“A US priority will be how to catalyze action to keep to 1.5C, and there are going to be lots of conversations with countries to phrase that in a way that makes the most sense,” said Nate Hultman, a former aide to Kerry, now an expert in climate policy at the University of Maryland. “But we have a dynamic that feels awkward, of how to reconcile the world we are living in, that’s heavily fossil fuel-driven, with the vision of a clean, non-emitting world. That’s the tension.”

Even if such a phaseout declaration is made in Dubai, there is little certainty it will be swiftly fulfilled within the voluntary Cop process. A previous agreement to “phase down” coal use, at a Cop meeting in Scotland in 2021, was followed a year later by the UK allowing the creation of a new coal mine. Multiple new coal plants continue to spring up in China, meanwhile, despite Kerry agitating for the country’s coal use to be curbed.

Halting the use of fossil fuels, the primary cause of the climate crisis, has been elusive in three decades of international climate talks, with major producers now planning a major ramp-up even in the face of escalating heatwaves, floods, droughts and other climate change-fueled disasters.

Biden may have provided a popular boost to renewable energy in the US, but displacing a firmly entrenched fossil fuel industry via a carbon tax or other regulations remains a political no-go area, beyond a fee charged for waste emissions of methane, a potent planet-heating gas.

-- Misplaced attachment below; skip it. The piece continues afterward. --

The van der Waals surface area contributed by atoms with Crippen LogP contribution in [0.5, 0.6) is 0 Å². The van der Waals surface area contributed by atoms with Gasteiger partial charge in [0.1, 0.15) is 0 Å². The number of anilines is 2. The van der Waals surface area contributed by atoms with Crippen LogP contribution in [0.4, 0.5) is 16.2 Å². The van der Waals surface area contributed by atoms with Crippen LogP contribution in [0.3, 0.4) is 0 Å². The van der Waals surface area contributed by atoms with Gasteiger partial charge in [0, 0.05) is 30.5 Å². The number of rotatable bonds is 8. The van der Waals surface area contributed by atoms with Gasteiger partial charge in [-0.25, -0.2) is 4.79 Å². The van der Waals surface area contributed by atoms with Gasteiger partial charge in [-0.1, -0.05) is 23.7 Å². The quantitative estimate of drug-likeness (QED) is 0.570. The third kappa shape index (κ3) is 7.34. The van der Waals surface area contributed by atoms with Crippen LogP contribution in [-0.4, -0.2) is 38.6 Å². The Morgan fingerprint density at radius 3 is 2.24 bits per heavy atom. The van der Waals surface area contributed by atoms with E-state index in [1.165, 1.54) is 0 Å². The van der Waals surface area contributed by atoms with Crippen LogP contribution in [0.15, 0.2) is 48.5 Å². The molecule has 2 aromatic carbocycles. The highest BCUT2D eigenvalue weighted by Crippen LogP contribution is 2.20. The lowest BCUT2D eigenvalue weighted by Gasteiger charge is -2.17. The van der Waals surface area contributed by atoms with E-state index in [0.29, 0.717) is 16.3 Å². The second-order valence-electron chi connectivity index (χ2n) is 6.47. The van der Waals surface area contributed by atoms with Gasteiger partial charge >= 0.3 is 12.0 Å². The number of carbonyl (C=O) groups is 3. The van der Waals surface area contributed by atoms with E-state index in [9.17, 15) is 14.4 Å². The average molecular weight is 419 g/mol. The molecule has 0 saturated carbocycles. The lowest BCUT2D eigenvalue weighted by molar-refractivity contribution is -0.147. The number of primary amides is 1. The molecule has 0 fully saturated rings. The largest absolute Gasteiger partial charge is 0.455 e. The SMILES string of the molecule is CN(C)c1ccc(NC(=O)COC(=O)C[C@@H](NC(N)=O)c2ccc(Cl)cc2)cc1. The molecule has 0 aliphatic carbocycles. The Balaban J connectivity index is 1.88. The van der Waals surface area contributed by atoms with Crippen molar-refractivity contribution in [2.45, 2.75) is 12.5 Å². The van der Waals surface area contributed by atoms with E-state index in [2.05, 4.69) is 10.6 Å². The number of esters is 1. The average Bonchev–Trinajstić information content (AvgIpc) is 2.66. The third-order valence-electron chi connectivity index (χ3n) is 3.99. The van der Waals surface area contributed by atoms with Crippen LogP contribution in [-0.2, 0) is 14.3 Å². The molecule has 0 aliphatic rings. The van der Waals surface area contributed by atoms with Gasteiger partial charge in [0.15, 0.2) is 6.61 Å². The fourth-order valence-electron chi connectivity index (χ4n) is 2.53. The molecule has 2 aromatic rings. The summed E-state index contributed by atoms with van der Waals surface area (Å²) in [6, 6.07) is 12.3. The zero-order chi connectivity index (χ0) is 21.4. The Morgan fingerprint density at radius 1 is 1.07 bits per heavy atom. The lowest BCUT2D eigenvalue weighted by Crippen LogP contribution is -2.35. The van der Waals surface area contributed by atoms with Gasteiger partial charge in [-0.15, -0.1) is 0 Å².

Instead, Biden has been handing out oil and gas drilling leases on public lands at a rate comparable to Donald Trump, with the emissions from 17 large projects permitted by his administration, including the controversial Willow oil complex in Alaska, set to cause more than 3.2 billion metric tons of greenhouse gases over their lifetime, a new report by the Center for Biological Diversity calculated.

“What the Inflation Reduction Act didn’t do in any way is disincentivize the use of fossil fuels—it was all carrots and no sticks,” said Kelly Gallagher, a former climate adviser to Barack Obama’s administration and now interim dean at the Fletcher School at Tufts University. “If the US had done this 20 years ago, it would be a great approach to grow clean energy first before reducing fossil fuel production. But we have very little time now.

“What’s difficult is that we are in an election year now and it’s unlikely that President Biden is going to take steps to hasten the decline of fossil fuels in the US.”

For large oil and gas companies, Cop28 does not yet appear to be a death knell. The summit’s president, Sultan Ahmed Al Jaber, chief executive of Adnoc, the national oil company of the United Arab Emirates, has talked enthusiastically about working with industry to phase down emissions, rather than scrap the central business model of oil and gas extraction itself.

“My hope would be that you start to see more emphasis put on a problem statement of eliminating emissions, versus a problem statement focused on the oil and gas industry per se,” Darren Woods, chief executive of Exxon, said this month.

More Mother Jones reporting on Climate Desk